British nuclear reactor goes offline, and nobody asks why


Half a dozen British news outlets carried a story this afternoon. This is from the Reuters UK version, but which outlet you read doesn’t make much difference, as I’ll explain below:

Britain’s Dungeness B22 nuclear power reactor has gone offline in an unplanned outage, operator EDF Energy said on Friday.

The 550-megawatt (MW) unit went offline at 01:18 AM BST on Friday.

“Unit availability is expected to be 0 MW for the next 7 days,” EDF Energy said on its regulatory website.

Virtually all the press reports either quoted the Reuters feed or were couched in language that I suspect came from an EDF press release. And none of the reporters asked EDF why Dungeness B22 was taken offline.

Reuters at least carried one line some of the others didn’t, and it’s an important fact:

Britain now has six nuclear reactors offline, with a combined capacity of 3,445 MW.

There is one additional fact that Reuters missed — Five of the six British reactors that are offline are all of the same type. They are Advanced Gas-Cooled Reactors, or AGR’s. I told you about this in early August.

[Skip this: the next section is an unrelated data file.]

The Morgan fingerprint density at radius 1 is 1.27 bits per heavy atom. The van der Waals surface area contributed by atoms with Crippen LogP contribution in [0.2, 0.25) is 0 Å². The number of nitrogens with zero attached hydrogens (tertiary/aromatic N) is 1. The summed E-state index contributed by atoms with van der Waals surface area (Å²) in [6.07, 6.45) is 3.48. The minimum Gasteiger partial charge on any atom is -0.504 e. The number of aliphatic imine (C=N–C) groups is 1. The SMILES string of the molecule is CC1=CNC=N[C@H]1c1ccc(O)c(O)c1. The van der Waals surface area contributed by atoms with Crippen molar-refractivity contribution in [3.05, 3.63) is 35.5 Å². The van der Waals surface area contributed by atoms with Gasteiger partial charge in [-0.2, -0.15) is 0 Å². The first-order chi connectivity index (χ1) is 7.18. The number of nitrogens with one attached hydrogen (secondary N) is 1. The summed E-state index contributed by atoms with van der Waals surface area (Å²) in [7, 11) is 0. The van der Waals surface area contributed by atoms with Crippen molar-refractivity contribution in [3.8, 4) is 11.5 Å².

The four reactors that went out of service in early August were taken offline because of a potential defect in the boiler spine system. The bad news is that with the five AGR’s taken offline, there are still nine AGR’s up and running, all with the same potentially defective design.



About Robert Singleton

By day, I work for a call center. In my spare time, I try to save my hometown (and planet) from a nearly constant onslaught of greedheads, lunatics and land developers. I live in a fictional town called Austin, Texas, where I go to way too many meetings.
This entry was posted in Advanced gas-cooled reactors, Dungeness, EDF, United Kingdom and tagged , , , . Bookmark the permalink.

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